Hawick Callants Club: founded 1904

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Here Callants once at Flodden's fight
Renowned for deeds of matchless might
When Scotland's valour sank in night
Shone Hawick's on the Border.
And long as Hornshole Brig shall stand
That trusty valour through the land
Shall tell the story proud and grand
Of Hawick on the Border.

J L Hercus

2013 dinner: 01 March: Club rooms Hawick RFC

Callants Club president Dr Charlie Oliver welcomes guests to the annual dinner

Provost strikes optimistic note

Provost Ron Smith boldly exclaimed that he was looking forward to a bright future for Hawick as he addressed last Friday night's Callants Club dinner.

The Liberal Democrat councillor for Hawick and Hermitage admitted that times have been tough for quite a while.

Giving his reply to Oor Ain Auld Toon in the Mansfield Park clubrooms, he said: "We can certainly all look back, whatever our age, to a time when Hawick was a more vigorous and more confident town. Whether it was through the employment of thousands in the textile mills, with workers' buses coming from the neighbouring towns; whether it was through the location of a main line railway; whether it was a High Street full of activity and many small shops; or whether it was through the continued existence of Hawick auction mart, we were indeed confident in our knowledge that this was a thriving town.

"Things have changed. At whatever political level we look, whether it be Europe, Britain, Scotland, the Borders or Hawick, or indeed Newcastleton or Roberton, we see communities feeling under siege in so many different ways."

But he admitted his positive feeling for the town remained, despite the economic uncertainty.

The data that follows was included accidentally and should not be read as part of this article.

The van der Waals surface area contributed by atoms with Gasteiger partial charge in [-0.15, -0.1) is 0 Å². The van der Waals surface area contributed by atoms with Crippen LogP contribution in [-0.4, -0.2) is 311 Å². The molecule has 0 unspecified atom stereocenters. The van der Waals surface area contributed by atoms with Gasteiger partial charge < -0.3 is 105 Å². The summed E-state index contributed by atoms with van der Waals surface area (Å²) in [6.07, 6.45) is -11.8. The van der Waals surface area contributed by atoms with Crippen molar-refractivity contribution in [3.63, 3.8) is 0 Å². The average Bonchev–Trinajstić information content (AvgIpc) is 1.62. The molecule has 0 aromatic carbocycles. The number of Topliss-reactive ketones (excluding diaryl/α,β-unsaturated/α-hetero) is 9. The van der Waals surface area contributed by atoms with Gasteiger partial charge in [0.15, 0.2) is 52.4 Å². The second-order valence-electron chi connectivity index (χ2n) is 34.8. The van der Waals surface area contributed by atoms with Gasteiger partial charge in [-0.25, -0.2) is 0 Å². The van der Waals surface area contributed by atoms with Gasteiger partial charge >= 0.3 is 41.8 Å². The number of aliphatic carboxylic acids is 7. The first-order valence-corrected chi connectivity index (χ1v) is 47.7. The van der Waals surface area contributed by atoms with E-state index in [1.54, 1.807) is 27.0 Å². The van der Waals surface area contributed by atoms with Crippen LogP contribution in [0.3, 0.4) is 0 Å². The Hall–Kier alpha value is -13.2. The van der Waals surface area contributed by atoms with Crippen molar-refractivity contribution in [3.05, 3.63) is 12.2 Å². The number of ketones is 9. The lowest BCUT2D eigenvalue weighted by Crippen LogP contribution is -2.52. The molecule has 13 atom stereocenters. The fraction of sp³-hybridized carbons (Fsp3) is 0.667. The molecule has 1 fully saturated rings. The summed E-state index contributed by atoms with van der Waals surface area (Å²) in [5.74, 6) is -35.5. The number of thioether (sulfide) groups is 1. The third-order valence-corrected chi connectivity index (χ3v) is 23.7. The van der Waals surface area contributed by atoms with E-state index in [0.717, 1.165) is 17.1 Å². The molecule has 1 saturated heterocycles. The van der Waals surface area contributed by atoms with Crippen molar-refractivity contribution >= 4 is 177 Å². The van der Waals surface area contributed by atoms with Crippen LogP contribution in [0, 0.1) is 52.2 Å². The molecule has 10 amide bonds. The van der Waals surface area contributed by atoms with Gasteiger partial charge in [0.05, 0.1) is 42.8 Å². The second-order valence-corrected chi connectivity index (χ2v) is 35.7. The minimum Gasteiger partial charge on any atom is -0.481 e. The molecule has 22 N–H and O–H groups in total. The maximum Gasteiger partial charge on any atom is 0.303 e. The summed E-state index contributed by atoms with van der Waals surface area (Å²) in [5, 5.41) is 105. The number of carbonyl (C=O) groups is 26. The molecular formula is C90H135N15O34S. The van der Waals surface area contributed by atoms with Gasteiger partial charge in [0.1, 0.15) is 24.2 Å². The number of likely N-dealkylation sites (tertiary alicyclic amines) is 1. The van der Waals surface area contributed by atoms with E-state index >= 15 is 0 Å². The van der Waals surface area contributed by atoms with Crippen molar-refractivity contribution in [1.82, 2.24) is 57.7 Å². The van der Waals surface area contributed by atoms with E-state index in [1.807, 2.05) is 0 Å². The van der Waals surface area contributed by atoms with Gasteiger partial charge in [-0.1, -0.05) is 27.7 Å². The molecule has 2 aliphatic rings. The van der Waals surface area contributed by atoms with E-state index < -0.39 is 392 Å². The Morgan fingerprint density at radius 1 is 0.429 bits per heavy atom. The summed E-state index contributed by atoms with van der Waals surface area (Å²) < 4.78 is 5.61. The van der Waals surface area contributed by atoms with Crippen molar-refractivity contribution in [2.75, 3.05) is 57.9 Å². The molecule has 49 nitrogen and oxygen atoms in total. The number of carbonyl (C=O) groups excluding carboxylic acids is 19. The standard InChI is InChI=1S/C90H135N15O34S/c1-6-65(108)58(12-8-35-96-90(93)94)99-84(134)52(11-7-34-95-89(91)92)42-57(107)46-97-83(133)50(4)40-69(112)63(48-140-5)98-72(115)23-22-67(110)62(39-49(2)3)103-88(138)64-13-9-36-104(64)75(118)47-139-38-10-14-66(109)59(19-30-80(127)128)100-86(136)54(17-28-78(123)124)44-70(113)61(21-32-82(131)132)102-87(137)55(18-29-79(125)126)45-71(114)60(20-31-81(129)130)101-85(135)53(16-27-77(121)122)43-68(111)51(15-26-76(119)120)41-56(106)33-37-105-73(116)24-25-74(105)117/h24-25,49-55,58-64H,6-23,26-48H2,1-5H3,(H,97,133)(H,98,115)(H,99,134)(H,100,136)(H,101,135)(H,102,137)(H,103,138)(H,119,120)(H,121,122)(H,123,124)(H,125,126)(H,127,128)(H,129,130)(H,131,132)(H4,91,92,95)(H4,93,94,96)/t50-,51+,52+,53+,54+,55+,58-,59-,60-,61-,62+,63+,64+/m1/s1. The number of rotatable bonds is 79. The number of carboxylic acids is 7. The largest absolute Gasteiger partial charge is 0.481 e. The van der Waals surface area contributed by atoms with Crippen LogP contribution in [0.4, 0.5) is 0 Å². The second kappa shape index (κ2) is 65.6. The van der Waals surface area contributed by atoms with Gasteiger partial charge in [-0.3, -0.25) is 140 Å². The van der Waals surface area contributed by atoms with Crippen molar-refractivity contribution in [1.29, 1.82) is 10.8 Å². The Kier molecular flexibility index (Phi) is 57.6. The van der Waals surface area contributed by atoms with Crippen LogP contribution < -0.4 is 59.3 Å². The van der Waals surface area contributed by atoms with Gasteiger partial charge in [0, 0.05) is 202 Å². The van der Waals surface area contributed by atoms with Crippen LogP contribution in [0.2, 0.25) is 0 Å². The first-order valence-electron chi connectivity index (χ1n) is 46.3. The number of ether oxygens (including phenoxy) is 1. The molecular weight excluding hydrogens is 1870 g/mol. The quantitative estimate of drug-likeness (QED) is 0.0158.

And that was largely down to the people of the town.

"Hawick still has so much reason for confidence. And that has to be the message of all of us here this evening and everyone in the town, that we have reason for confidence," he said.

It was an upbeat message delivered during what was a tremendous evening.

With club president Dr Charlie Oliver at the helm, he had written out the perfect prescription of speakers and entertainers. A superb meal from Debbie Brown and her staff got the evening off to the best possible start, while Bobby Froud and his staff kept everyone well watered throughout.

Chief guest was Selkirk's Donald McLeod, a former president at Philiphaugh and a decorated surgeon who spent many years as team doctor with the Scottish Rugby Union. With anecdotes covering his medical history and time in the rugby world, he paid great tribute to the work of the Callants Club.

"The Hawick Callants Club's guiding principles remain as crucial today as they did in 1904/05," he said. "Cultivation of local sentiment, preservation of ancient customs and institutions, fostering local arts and literature, commemoration of important local incidents, and perpetuation of memories of worthy townsmen."

One of those worthy townsmen was James Thomson, Ednam born, who lived at Southdean most of his younger years.

His life and works were recounted by Keith Barker, sales and marketing manager at House of Cheviot, in the toast to Border Art and Literature.

Thomson penned Common-Riding songs Up wi the Banner and The Border Queen, and in his toast to Oor Ain Auld Toon, local cycling enthusiast and Drums and Fife stalwart Ian Anderson made mention of the many works celebrating Hawick.

He said: "There are more songs and poems written about Hawick than most decent sized countries and the list keeps getting added to as the years go on."

The toast to Our Common-Riding and our Cornets was proposed by ex-Acting Father Murray Richardson, while Cornet Ross Nichol replied, revealing the great honour it had been to leave his own mark on the town's history and traditions.

He said: "Remembering its history and customs, taking part and hopefully leaving the young Callants of the day with an ambition to be the Cornet, is what I think our ancestors of yesteryear, who died for this town and our country, would have been very proud of indeed."

One particularly proud man was top-table guest Brian Patterson, the golden jubilee cornet. It was also a momentous occasion for John Hope who received a life membership from the club. The toast to the chairman was proposed by vice-president Derick Tait.

With Ian Seeley accompanying, a typically huge variety of entertainers favoured the company, including Bert Armstrong, Henry Douglas, Douglas Telfer, Scott Lambie, Ian Landles and Alan Brydon, Craig Neilson, Tom Redpath, Ronnie Nichol, David Nuttall, David Chapman, Malcolm Grant, Gordon Jackson, Ian Nichol and Philip Murray, who led Teribus and Cornet's Up at the end.